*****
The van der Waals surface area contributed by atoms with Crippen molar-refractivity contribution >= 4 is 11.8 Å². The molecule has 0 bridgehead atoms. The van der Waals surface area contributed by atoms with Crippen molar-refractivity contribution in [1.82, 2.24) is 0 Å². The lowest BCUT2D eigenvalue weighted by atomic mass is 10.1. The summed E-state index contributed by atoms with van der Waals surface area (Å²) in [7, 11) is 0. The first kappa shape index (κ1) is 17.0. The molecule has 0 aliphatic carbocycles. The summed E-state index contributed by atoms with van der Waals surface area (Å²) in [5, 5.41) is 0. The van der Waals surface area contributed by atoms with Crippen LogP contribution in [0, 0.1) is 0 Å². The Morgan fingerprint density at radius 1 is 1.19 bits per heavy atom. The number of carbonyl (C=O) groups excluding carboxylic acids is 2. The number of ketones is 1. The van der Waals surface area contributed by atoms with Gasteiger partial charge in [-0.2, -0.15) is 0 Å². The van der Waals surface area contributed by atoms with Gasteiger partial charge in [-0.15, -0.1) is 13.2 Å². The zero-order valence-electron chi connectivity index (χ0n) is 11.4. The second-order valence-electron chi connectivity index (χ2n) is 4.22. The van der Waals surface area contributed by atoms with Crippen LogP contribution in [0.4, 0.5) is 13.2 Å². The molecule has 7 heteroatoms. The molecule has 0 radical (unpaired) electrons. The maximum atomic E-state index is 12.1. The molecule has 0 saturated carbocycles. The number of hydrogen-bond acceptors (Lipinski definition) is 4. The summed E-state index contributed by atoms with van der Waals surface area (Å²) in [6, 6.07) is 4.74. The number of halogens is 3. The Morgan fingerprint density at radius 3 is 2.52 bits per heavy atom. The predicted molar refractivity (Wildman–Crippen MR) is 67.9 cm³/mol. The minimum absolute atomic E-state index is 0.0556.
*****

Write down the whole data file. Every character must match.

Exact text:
The van der Waals surface area contributed by atoms with Crippen molar-refractivity contribution >= 4 is 11.8 Å². The molecule has 0 bridgehead atoms. The van der Waals surface area contributed by atoms with Crippen molar-refractivity contribution in [1.82, 2.24) is 0 Å². The lowest BCUT2D eigenvalue weighted by atomic mass is 10.1. The summed E-state index contributed by atoms with van der Waals surface area (Å²) in [7, 11) is 0. The first kappa shape index (κ1) is 17.0. The molecule has 0 aliphatic carbocycles. The summed E-state index contributed by atoms with van der Waals surface area (Å²) in [5, 5.41) is 0. The van der Waals surface area contributed by atoms with Crippen LogP contribution in [0, 0.1) is 0 Å². The Morgan fingerprint density at radius 1 is 1.19 bits per heavy atom. The number of carbonyl (C=O) groups excluding carboxylic acids is 2. The number of ketones is 1. The van der Waals surface area contributed by atoms with Gasteiger partial charge in [-0.2, -0.15) is 0 Å². The van der Waals surface area contributed by atoms with Gasteiger partial charge in [-0.15, -0.1) is 13.2 Å². The zero-order valence-electron chi connectivity index (χ0n) is 11.4. The second-order valence-electron chi connectivity index (χ2n) is 4.22. The van der Waals surface area contributed by atoms with Crippen LogP contribution in [0.4, 0.5) is 13.2 Å². The molecule has 7 heteroatoms. The molecule has 0 radical (unpaired) electrons. The maximum atomic E-state index is 12.1. The molecule has 0 saturated carbocycles. The number of hydrogen-bond acceptors (Lipinski definition) is 4. The summed E-state index contributed by atoms with van der Waals surface area (Å²) in [6, 6.07) is 4.74. The number of halogens is 3. The Morgan fingerprint density at radius 3 is 2.52 bits per heavy atom. The predicted molar refractivity (Wildman–Crippen MR) is 67.9 cm³/mol. The minimum absolute atomic E-state index is 0.0556.